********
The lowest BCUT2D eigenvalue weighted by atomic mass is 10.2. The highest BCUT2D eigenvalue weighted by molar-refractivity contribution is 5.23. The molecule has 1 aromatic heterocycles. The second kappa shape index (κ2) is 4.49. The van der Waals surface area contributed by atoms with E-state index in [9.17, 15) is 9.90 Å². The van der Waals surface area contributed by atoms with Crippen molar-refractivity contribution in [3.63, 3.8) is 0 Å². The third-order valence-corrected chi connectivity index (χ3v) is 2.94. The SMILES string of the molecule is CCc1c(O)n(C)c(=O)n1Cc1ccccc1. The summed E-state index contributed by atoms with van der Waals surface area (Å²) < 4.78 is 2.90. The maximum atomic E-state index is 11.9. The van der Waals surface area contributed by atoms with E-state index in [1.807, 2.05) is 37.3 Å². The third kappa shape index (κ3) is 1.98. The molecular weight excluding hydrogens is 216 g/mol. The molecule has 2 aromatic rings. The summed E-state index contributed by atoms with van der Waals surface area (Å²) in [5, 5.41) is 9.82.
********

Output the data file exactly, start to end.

The lowest BCUT2D eigenvalue weighted by atomic mass is 10.2. The highest BCUT2D eigenvalue weighted by molar-refractivity contribution is 5.23. The molecule has 1 aromatic heterocycles. The second kappa shape index (κ2) is 4.49. The van der Waals surface area contributed by atoms with E-state index in [9.17, 15) is 9.90 Å². The van der Waals surface area contributed by atoms with Crippen molar-refractivity contribution in [3.63, 3.8) is 0 Å². The third-order valence-corrected chi connectivity index (χ3v) is 2.94. The SMILES string of the molecule is CCc1c(O)n(C)c(=O)n1Cc1ccccc1. The summed E-state index contributed by atoms with van der Waals surface area (Å²) < 4.78 is 2.90. The maximum atomic E-state index is 11.9. The van der Waals surface area contributed by atoms with E-state index in [1.807, 2.05) is 37.3 Å². The third kappa shape index (κ3) is 1.98. The molecular weight excluding hydrogens is 216 g/mol. The molecule has 2 aromatic rings. The summed E-state index contributed by atoms with van der Waals surface area (Å²) in [5, 5.41) is 9.82.